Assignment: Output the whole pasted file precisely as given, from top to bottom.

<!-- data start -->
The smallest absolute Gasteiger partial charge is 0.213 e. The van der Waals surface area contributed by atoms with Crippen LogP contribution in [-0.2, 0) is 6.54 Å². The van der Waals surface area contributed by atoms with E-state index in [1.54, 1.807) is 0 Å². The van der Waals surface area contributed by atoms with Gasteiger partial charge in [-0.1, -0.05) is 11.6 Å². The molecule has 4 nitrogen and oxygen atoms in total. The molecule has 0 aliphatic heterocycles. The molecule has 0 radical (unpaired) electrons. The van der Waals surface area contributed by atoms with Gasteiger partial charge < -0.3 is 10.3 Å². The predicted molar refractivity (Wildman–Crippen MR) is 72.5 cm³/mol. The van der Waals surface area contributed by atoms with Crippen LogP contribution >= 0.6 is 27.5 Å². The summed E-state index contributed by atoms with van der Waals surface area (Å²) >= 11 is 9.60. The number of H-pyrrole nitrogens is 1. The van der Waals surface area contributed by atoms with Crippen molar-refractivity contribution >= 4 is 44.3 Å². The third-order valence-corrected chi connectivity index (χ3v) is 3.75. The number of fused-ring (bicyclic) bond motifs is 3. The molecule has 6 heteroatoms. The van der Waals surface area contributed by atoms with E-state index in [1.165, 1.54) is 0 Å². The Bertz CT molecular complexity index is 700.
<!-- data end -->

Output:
The smallest absolute Gasteiger partial charge is 0.213 e. The van der Waals surface area contributed by atoms with Crippen LogP contribution in [-0.2, 0) is 6.54 Å². The van der Waals surface area contributed by atoms with E-state index in [1.54, 1.807) is 0 Å². The van der Waals surface area contributed by atoms with Gasteiger partial charge in [-0.1, -0.05) is 11.6 Å². The molecule has 4 nitrogen and oxygen atoms in total. The molecule has 0 aliphatic heterocycles. The molecule has 0 radical (unpaired) electrons. The van der Waals surface area contributed by atoms with Gasteiger partial charge < -0.3 is 10.3 Å². The predicted molar refractivity (Wildman–Crippen MR) is 72.5 cm³/mol. The van der Waals surface area contributed by atoms with Crippen LogP contribution >= 0.6 is 27.5 Å². The summed E-state index contributed by atoms with van der Waals surface area (Å²) >= 11 is 9.60. The number of H-pyrrole nitrogens is 1. The van der Waals surface area contributed by atoms with Crippen molar-refractivity contribution >= 4 is 44.3 Å². The third-order valence-corrected chi connectivity index (χ3v) is 3.75. The number of fused-ring (bicyclic) bond motifs is 3. The molecule has 6 heteroatoms. The van der Waals surface area contributed by atoms with E-state index in [1.165, 1.54) is 0 Å². The Bertz CT molecular complexity index is 700.